Vladimir Putin

The Analogists' Ball
August 11, 2008

  So there is historical memory in America! In fact, the American discussion of the Russian war on Georgia seems to consist mainly in remembering, or misremembering. The most pressing question of all is not how to stop Putin's vicious attack on an independent democratic state with a dream of the West, but whether or not we are witnessing a repetition of the Cold War. Who wants a repetition of the Cold War? Welcome back to the analogists' ball. If you are disgusted by Putin's war, then you are a grandchild of rollback and the sort of liberal lemming who would invade Iraq all over again.

The Georgia Crisis: What You Need To Know
August 11, 2008

On August 8, Russia sent troops into Georgia, spurring violence that has spread beyond two disputed breakaway regions and resulted in the deaths of thousands. The conflict was not unexpected; relations between the two countries have been seething for years. Here is a summary of the conflict's history, major actors, core issues, and consequences. WHAT HAPPENED -- Georgia, a small state that sits just north of Turkey, wedged between the Black and Caspian Seas, became independent in 1991 with the fall of the USSR.

The End of the End of History
April 23, 2008

  I. In the early 1990s, optimism was understandable. The collapse of the communist empire and the apparent embrace of democracy by Russia seemed to augur a new era of global convergence. The great adversaries of the Cold War suddenly shared many common goals, including a desire for economic and political integration. Even after the political crackdown that began in Tiananmen Square in 1989 and the disturbing signs of instability that appeared in Russia after 1993, most Americans and Europeans believed that China and Russia were on a path toward liberalism.

The Hibernation
April 23, 2008

Minutes after the polls closed on March 2 in the westernmost Russian city of Kaliningrad--certifying a blowout victory by presidential candidate Dmitri Anatolyevich Medvedev, handpicked heir to Vladimir Vladimirovich Putin--the men of the hour made an appearance at a massive concert underway in Red Square. As broadcast by NTV, a television channel owned by Gazprom (where Medvedev chairs the board of directors), the scene looked like something out of Mission: Impossible.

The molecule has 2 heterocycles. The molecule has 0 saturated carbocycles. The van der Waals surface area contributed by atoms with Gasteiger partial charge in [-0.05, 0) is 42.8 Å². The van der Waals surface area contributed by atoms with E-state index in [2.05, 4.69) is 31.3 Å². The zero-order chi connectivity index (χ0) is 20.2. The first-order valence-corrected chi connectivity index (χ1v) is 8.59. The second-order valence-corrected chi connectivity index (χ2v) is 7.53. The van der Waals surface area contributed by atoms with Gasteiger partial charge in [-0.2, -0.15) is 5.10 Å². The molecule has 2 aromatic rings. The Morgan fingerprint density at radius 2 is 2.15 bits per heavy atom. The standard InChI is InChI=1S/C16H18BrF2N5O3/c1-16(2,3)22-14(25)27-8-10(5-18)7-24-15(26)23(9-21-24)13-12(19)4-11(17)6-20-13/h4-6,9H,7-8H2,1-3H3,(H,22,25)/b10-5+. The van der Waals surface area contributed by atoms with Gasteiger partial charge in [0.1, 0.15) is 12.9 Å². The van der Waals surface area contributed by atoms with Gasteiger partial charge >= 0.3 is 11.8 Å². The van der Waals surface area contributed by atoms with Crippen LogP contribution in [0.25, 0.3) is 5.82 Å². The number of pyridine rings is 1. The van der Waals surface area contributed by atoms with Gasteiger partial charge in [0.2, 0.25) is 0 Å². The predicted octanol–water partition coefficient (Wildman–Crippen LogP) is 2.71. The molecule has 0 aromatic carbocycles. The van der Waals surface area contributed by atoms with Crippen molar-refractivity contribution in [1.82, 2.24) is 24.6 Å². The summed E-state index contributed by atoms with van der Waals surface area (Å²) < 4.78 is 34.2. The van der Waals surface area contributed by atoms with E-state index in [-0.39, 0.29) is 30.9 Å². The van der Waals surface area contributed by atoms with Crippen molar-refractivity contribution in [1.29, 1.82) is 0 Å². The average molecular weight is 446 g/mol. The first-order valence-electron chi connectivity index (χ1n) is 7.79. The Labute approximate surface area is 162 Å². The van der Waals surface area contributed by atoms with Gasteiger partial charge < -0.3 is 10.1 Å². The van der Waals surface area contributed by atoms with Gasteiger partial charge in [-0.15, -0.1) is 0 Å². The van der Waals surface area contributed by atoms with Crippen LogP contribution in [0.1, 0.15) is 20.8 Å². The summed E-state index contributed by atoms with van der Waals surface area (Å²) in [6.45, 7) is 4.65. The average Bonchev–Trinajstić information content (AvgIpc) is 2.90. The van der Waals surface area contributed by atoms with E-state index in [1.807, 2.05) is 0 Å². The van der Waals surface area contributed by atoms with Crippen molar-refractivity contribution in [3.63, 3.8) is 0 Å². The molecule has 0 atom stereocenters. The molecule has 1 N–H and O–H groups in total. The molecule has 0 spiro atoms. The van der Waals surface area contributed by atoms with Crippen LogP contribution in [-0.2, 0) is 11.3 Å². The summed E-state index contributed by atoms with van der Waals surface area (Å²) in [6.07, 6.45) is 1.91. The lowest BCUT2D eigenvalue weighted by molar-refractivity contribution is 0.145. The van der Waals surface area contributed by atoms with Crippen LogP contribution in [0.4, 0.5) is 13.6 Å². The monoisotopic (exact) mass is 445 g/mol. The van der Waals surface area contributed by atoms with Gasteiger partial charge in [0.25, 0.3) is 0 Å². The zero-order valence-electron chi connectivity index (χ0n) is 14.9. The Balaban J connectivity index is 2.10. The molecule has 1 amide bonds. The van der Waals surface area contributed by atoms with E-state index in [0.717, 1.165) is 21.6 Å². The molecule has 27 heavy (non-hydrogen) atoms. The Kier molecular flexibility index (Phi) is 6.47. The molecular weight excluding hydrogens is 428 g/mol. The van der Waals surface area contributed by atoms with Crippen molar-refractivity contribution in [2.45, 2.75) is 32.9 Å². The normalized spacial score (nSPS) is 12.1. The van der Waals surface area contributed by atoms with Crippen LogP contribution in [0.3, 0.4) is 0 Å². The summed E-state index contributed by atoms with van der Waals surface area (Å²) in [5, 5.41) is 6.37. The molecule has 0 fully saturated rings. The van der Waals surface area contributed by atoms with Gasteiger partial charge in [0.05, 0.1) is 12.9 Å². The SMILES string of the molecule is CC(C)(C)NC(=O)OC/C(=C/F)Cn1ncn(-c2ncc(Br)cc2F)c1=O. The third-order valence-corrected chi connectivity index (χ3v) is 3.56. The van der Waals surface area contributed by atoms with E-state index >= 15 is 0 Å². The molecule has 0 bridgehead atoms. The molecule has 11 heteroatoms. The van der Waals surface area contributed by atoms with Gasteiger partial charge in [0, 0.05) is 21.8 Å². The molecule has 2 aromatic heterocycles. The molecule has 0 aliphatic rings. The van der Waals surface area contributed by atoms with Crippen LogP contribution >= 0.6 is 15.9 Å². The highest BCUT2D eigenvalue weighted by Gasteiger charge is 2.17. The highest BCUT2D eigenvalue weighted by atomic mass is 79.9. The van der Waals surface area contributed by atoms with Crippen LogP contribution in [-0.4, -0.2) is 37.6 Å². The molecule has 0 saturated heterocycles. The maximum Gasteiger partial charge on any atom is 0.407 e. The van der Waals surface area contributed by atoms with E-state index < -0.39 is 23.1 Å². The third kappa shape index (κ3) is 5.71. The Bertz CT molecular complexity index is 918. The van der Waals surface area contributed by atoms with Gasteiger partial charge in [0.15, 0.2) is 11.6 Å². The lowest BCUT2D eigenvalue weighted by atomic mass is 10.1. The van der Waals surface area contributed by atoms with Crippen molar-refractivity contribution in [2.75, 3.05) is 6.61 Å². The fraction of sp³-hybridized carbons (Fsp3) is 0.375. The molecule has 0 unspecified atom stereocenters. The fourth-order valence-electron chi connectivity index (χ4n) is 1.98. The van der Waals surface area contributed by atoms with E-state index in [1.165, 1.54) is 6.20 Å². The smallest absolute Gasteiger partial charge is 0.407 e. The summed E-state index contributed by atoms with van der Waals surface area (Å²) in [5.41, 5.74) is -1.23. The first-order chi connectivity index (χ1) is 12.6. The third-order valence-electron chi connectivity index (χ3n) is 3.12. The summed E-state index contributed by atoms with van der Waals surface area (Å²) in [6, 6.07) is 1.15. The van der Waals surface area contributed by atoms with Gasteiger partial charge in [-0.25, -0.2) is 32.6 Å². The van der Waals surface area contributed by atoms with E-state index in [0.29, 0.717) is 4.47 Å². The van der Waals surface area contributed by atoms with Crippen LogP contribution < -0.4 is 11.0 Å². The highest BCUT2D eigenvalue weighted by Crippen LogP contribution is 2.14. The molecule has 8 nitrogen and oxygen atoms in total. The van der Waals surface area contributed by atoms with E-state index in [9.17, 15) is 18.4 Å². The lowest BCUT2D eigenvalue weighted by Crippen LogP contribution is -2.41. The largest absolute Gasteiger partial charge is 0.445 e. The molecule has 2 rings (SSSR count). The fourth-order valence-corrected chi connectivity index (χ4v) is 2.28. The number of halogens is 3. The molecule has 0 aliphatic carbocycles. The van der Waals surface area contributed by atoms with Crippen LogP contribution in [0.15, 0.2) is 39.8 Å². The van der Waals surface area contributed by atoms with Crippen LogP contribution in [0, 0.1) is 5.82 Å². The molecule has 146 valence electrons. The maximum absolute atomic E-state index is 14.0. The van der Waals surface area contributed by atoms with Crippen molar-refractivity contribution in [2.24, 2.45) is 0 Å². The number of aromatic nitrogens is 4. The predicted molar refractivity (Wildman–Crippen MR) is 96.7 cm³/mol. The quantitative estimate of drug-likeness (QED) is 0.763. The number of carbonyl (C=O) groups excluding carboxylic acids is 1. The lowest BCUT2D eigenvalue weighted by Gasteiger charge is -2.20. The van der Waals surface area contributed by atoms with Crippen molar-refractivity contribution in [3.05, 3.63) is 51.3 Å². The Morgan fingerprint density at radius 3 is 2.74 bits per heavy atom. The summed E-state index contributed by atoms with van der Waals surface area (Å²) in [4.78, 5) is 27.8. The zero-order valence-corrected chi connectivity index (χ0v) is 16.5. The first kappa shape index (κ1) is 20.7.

Musharraf for Brains
March 26, 2008

By November of last year, Pakistan, a nation hardly known for its stability, seemed primed to explode. After months of street protests against General Pervez Musharraf’s increasingly authoritarian rule, the Pakistani dictator had declared de facto martial law, allowing him to arrest thousands of political activists and sparking even greater unrest. Many young Pakistanis turned to extremist organizations, and suicide bombings spread from the Afghan border into once-serene cities like Islamabad and Lahore.

Putin For Obama?
February 15, 2008

"At a minimum, a head of state should have a head," Vladimir Putin, responding to Hillary Clinton's remark that KGB officers have no soul.  --Jason Zengerle 

Primary School
January 30, 2008

Jeffrey Rosen’s 2008 debut as a campaign correspondent.

From Russia, With Recipes
January 30, 2008

Readers of today’s Washington Post may have been surprised to find tucked behind Sports a new “Russia” section, which looks like part of the newspaper but which, upon closer inspection, is an “advertising supplement” paid for by the Rossiyskaya Gazeta.

Russian "democracy"
November 18, 2007

President Vladimir Putin is fixing the Russian electoral system so that his party cannot fail to win.  But, as Neil Buckley observes in Saturday's FT, "even the Kremlin's staunchest critics do not believe poll-rigging is needed to ensure victory for the pro-Putin party."  So why is Putin so afraid of chess champion Gary Kasparov and other marginal players?  Because, in their heart of hearts, they fear that they will be caught at their tricks and turned back at the polls.  This should not be mistaken for the voice of conscience.

Is The West Check-mated By Putin's Russia?
July 26, 2007

Gary Kasparov knows the game of chess very well, and he knows the game of world politics very well, too. But he does not exactly think that world politics can be played like a chess game. Still, he also is astounded by how indifferent the world is to how the Russians play world poitics. That is, brutally. Nonetheless, Vladimir Putin pretends to have credentials to criticize the Americans and the British. And many Americans and Brits seem to agree with him.